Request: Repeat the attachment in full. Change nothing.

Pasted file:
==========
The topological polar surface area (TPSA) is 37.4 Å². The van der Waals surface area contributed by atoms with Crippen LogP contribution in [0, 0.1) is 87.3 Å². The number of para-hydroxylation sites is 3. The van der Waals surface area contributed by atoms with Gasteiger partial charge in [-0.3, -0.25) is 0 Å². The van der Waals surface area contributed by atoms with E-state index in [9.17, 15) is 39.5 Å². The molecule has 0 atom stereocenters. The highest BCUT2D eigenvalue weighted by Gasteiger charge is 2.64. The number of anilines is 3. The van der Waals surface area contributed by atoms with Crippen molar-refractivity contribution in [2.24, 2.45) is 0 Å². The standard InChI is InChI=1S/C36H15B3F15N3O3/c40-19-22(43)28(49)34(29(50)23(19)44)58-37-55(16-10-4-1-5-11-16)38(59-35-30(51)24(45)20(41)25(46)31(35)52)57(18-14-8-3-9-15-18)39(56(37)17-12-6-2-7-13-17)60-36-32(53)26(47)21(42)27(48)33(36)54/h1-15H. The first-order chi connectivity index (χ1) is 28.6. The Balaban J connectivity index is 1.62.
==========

The topological polar surface area (TPSA) is 37.4 Å². The van der Waals surface area contributed by atoms with Crippen LogP contribution in [0, 0.1) is 87.3 Å². The number of para-hydroxylation sites is 3. The van der Waals surface area contributed by atoms with Gasteiger partial charge in [-0.3, -0.25) is 0 Å². The van der Waals surface area contributed by atoms with E-state index in [9.17, 15) is 39.5 Å². The molecule has 0 atom stereocenters. The highest BCUT2D eigenvalue weighted by Gasteiger charge is 2.64. The number of anilines is 3. The van der Waals surface area contributed by atoms with Crippen molar-refractivity contribution in [2.24, 2.45) is 0 Å². The standard InChI is InChI=1S/C36H15B3F15N3O3/c40-19-22(43)28(49)34(29(50)23(19)44)58-37-55(16-10-4-1-5-11-16)38(59-35-30(51)24(45)20(41)25(46)31(35)52)57(18-14-8-3-9-15-18)39(56(37)17-12-6-2-7-13-17)60-36-32(53)26(47)21(42)27(48)33(36)54/h1-15H. The first-order chi connectivity index (χ1) is 28.6. The Balaban J connectivity index is 1.62.